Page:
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crimes and misdemeanors

Victim of NYPD Rapist Comes Forward to Change New York’s Rape Laws

For a year and a half she's been identified only as the 25-year-old teacher who was sexually assaulted at gunpoint by former NYPD officer Michael Pena, but now Lydia Cuomo is going public in an effort to change the law that initially prevented her from getting a rape conviction. Pena was convicted of lesser sexual assault charges for forcing Cuomo into anal and oral sex, since under New York law there must be evidence of vaginal penetration for a rape conviction. “I feel like essentially I had a silver platter of a rape case,” Cuomo tells the Daily News. “I had witnesses, I had DNA, I had my own testimony, I had two cops. I had them saying, ‘We admit he sexually assaulted you,’ and I didn’t get the verdict I needed the first time, and that just highlights to me the problem in the system.”

In response to the case, Assemblywoman Aravella Simotas introduced a bill that would add forced anal and oral sex to the state's definition of rape, but it went nowhere. On Tuesday, Cuomo (who isn't related to the governor) is going to Albany to push other lawmakers to support the broader definition, which is already the law in eight other states. “Anal’s not rape?” said Cuomo. “On what planet do you live? It never occurred to us that that’s not rape.”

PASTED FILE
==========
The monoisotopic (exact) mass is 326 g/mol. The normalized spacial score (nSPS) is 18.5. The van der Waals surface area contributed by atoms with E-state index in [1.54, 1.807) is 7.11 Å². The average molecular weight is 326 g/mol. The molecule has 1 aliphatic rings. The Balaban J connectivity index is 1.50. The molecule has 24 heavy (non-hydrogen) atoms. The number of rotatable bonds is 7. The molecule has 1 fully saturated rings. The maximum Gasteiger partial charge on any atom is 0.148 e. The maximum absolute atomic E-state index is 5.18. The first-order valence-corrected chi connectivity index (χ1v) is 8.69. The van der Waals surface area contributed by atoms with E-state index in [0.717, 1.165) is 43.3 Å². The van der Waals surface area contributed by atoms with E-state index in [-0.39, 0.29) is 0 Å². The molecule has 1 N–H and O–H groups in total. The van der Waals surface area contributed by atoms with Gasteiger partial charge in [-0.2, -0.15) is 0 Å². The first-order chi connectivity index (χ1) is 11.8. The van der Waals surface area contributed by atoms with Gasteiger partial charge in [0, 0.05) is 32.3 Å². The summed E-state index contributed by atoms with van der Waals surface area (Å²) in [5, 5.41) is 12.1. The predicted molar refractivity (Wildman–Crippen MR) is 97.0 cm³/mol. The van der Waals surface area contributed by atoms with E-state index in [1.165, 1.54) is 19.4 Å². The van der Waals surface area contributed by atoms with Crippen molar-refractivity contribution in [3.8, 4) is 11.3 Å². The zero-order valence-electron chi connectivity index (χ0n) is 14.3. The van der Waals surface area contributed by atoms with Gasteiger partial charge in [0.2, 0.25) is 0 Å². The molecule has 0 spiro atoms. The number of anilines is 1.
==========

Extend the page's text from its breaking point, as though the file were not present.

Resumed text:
Pena eventually pleaded guilty to rape, adding 10 years to his sentence of 75 years to life, and New York's rape statutes weren't the only issue in the case. It was later revealed that one of the jurors knew the D.A. and focused on bizarre points like Cuomo's inability to remember the color of a car near where she was attacked. While changing the law wouldn't affect her case, Cuomo says working to take something positive from the experience is helping her get past it. “A lot of change needs to happen around rape and the word 'rape' and this is my way of doing it,” Cuomo said.

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